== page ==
Basically, I enjoy anything that includes attempts to be menacing that fail completely.


Unto the Fourth Generation by Isaac Asimov – A man wanders around New York, haunted by the name Levkovich in its various (other) anglicized incarnations. This is pretty much the gist of it, but I liked the premise and its execution.


Trouble with Water by Horace L. Gold – I'd say this is one of the few stories where the protagonist's Jewishness is more or less incidental to the story, rather than a main theme. (I've seen a lot of discussion on this more broadly recently, and I think people get this kind of confused, so – by this I mean that his being Jewish is a prominent part of the story, but not what the story is about). The protagonist, while fishing off Long Island, is a jerk to an Irish water gnome who curses him so that water is repelled from him. Which is VERY QUICKLY A MAJOR PROBLEM. The many ordeals resulting from this include a nice subversion of the authorities-think-the-supernaturally-cursed-person-is-insane trope (with someone thinking to say "well, have you tried pouring water on him? OH LOOK AT THAT") and the guy learning that he can only drink beer now because Irish water gnomes apparently hate alcohol. WHO KNEW.


Gather Blue Roses by Pamela Sargent – Probably the least fantasy/sci-fi-ish of the stories in here, it at most borders into slightly magical realist. It's also one of only two stories in this collection written by women. The other, about a guy whose Nice Jewish Daughter is marrying a Martian, didn't add much to that kind of story for me. This is also the only Holocaust story (or after, really, but as is part of the point, "after" is complicated). And to be honest, I'll admit I also wanted to include at least one of the stories by women here. But I did find that this one had some interesting and poignant moments.


Jachid and Jechidah by Isaac Bashevis Singer – This was actually probably my favorite of these stories. It's the most outright fantasy/cosmological, with a view on life and death that plays out in strange but still beautiful ways. I don't want to say that much more on it, just because I think it's probably best to go into it with the same dreamy, disconcerted approach I had.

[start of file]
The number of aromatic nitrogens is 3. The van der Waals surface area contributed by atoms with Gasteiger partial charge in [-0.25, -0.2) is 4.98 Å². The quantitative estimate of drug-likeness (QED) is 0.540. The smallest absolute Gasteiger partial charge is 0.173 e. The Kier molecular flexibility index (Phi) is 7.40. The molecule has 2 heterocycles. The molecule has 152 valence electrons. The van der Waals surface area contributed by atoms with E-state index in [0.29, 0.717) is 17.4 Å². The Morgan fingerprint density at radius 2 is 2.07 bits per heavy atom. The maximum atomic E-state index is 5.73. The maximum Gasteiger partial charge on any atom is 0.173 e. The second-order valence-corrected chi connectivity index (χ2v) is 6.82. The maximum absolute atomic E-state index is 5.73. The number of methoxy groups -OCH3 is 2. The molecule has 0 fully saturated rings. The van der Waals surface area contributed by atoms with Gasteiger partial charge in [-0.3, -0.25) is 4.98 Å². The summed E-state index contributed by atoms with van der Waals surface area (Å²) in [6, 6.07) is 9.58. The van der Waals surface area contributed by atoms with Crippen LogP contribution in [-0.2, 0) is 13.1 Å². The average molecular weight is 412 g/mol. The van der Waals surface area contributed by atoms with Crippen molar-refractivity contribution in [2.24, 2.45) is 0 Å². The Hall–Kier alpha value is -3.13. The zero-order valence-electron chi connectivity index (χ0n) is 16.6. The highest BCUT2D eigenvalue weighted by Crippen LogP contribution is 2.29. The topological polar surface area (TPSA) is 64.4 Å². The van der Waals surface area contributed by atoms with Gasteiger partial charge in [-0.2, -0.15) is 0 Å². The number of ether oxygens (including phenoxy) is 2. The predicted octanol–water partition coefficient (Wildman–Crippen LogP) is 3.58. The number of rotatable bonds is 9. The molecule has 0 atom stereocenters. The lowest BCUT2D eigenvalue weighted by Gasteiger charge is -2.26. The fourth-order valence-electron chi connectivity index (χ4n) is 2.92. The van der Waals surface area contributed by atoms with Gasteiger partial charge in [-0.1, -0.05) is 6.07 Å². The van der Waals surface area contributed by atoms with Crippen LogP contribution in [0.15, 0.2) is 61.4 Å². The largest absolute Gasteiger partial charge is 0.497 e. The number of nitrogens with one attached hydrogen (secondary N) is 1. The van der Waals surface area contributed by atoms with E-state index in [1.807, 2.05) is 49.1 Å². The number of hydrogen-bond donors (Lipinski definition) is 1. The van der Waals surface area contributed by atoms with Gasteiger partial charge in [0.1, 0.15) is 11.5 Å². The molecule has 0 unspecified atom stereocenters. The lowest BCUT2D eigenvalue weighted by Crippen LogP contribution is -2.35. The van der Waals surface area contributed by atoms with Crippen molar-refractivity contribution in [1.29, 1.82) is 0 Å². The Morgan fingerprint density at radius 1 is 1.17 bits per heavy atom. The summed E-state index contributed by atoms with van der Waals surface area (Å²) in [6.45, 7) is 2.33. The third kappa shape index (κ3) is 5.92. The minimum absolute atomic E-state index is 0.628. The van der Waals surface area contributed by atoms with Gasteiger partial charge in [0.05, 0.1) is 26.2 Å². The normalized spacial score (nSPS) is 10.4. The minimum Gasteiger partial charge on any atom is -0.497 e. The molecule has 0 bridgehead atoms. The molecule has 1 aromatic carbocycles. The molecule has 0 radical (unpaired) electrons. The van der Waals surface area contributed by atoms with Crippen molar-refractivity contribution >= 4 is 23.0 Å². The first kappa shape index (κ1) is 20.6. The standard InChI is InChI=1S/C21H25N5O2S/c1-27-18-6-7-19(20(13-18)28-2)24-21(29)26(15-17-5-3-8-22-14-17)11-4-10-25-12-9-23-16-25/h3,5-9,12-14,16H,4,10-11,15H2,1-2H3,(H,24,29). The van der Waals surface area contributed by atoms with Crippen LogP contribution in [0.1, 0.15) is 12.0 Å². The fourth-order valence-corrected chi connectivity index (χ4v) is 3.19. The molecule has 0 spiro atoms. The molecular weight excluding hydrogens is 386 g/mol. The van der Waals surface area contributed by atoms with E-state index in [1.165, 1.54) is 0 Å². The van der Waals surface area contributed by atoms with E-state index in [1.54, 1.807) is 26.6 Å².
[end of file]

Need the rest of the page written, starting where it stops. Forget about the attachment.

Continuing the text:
I'm Looking for Kadak by Harlan Ellison – Yeah so Jewish alien caterpillars (just go with it) want to sit shivah for their dying planet before leaving it. But they're one short of a minyan, and they're the only Jews left on the planet. Their dead fellow (because apparently the dead in this alien caterpillar species can still randomly interject advice, leading to my favorite line of "Shut up, you're dead") suggests Kadak, some guy they all kinda hated and who left a while ago. Our narrator is tasked with tracking Kadak down, and after an intended comedic journey with some ... unfortunate incidents (male rape is... not... hilarious, even if it is insect aliens), he does find Kadak. But unfortunately Kadak is no longer an alien caterpillar, but an alien butterfly, and this metamorphosis occurred less than thirteen years ago.

They do, eventually, figure out a way to work around all of this. And my issues aside, overall I did find this story pretty funny and entertaining, albeit probably because I enjoy dealing with procedural rules and... alien insects, sure.

(And it included "Ellison's Grammatical Guide and Glossary for Goyim," which yes I did read and found helpful.)



And I'm really behind on this now, but my general progress for reading in 2016 is also here.